Monday, September 19, 2016

Setting: The Imperial Calendar

[Just a quick something to get back into the habit of writing. Not part of my current game rules, but rather something from my old campaign.]

The Imperial Calendar was created during the reign of the Emperor Constans in order to provide the Empire with a single calendar. At the time of the introduction of the Imperial Calendar, during the reign of the Emperor Constans, there were four major calendars in use within the Empire - the Mithraic, Aslander, Mahan, Pagan, and Church calendars (in addition to numerous minor calendars). Not only did they have a different count of years, they also had differing definitions of how the year was to be split up.

Each of them had their problems:

  • The most commonly used calendar was actually the Mithraic (since Mithras was the current Imperial Capital), which was a solar calendar that dated from the reputed founding of the city. However this consisted simply of a day count from the autumnal equinox (which was effectively Day 0 of the count). It was a tradition that all business deals and obligations in the year be finalised before the Equinox. Each new day started at dawn. Because it was a simple count of days the probability of someone making an error in the count (and subsequent disputes) grew as the year went on.
  • The Aslander calendar was a solar zodiacal calendar, with the year being subdivided by which of the twelve zodiacal constellations the sun rose in at the beginning of each day. This had two basic problems. First of all, the constellations occupied different parts of the sky, so each month was effectively of different length. For example the Vulture was officially a month with 34 days, whilst the Hare only had 25 days. Secondly there could be a dispute as to when a new month officially started, which had consequences for business disputes. This was officially settled by the Aslanders by having the Senior Judge of each city make the observation as to when each month actually began. Thus the first day of Hare occured 35 days after the first day of Vulture. This was fine and dandy, until, in typical Aslander fashion, a court case decided that "observation" was quite an important legal aspect of this decision/custom, so that the new month could not start until the Senior Judge literally observed the sun rise in the constellation. Thus an inconvenient bout of bad weather (or inability of the Senior Judge to make the observation) could artificially lengthen one month and shorten the next.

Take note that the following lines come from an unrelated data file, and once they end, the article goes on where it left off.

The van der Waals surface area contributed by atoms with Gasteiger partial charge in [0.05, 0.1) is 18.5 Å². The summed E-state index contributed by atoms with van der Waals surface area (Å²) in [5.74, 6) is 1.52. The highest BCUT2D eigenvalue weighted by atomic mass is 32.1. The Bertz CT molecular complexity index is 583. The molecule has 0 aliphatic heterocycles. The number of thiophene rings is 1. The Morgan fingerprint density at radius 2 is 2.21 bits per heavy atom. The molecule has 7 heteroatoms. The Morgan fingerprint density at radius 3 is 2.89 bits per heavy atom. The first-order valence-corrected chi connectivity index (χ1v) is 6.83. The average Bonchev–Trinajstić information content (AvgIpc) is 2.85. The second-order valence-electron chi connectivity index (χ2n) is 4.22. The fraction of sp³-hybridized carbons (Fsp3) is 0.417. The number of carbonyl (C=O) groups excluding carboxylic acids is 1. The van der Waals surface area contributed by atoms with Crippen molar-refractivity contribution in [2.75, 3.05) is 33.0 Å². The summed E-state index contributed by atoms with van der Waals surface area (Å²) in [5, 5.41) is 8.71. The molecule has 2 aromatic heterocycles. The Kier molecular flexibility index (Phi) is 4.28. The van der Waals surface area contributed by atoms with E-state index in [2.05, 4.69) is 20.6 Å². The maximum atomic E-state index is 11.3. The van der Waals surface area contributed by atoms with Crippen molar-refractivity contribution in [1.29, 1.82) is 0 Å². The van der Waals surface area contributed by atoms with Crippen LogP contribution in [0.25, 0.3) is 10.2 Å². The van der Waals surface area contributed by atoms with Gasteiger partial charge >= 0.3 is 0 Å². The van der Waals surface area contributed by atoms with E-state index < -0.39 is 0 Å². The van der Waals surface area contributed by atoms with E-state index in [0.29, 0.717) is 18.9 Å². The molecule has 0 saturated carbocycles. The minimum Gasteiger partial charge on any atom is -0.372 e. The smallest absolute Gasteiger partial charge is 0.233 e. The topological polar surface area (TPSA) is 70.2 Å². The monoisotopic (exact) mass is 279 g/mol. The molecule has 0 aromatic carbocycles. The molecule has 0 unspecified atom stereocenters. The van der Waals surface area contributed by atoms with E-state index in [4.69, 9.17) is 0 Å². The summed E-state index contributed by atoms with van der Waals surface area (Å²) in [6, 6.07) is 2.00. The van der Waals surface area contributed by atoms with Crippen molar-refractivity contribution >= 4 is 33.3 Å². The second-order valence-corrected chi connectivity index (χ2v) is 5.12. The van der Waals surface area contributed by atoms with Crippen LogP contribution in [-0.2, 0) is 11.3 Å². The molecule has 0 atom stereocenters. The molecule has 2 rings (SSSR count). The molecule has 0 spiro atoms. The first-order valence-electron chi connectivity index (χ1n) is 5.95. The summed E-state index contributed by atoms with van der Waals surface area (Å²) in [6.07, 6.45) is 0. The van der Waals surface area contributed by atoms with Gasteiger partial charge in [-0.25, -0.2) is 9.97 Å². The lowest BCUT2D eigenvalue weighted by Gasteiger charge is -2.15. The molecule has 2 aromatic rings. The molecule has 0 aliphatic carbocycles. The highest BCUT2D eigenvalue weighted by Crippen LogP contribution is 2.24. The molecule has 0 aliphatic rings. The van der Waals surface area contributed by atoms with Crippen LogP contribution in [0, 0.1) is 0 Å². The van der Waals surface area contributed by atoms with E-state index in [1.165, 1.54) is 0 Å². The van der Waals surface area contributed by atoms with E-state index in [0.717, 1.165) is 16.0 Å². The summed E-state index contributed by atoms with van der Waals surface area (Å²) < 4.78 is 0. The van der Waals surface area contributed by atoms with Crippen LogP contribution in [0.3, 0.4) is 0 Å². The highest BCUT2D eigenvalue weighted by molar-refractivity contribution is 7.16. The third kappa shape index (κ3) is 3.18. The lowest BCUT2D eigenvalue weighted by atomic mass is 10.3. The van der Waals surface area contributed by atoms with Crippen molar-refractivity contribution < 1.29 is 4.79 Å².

• The Mahan calendar was really a minor calendar at this time, although is worth mentioning at this time because of the importance it gained after the Interregnum, when it was became the official calendar of the Witch Kingdoms (the so-called "Empire of the Moon"), which grew up around the clansmen of the Mountains of Maha and the Caverns of Nosorol. It was a lunar calendar based around the phases of the moon, and started each new moon and lasting 28 days. The first month of the year began on the new moon that follows the winter solstice.
  • The Pagan calendar(s) were your typical rural calendar system which was governed by the local agriculture and weather. They were probably the most important sort of calendar if you wanted to grow food, but the increasingly urban population (including scholars) tended to ignore it. Still many rural "contracts" were written in terms like "after the bean harvest," making it a useful measure of time.
  • The Church calendar was probably the worst of the lot, since it was a liturgical calendar based on the various saint's days. Originally the major saint's day where associated with the solar festivals (for example Saint Mithras Day was the autumnal equinox, whilst Saint Justen's Day was the summer solstice). There were two problems that resulted from this. First of all, the Synod added days to the calendar in positions that were theologically appropriate to the surrounding saints. As the calendar filled up, this eventually pushed some of the major saints away from their respective solar festivals since each saint's day had to be celebrated in order. The second problem was that the Synod didn't stop adding names to the calendar when they reached 365 saints. At the time of the Emperor Constans, the Church calendar was officially 456 days long.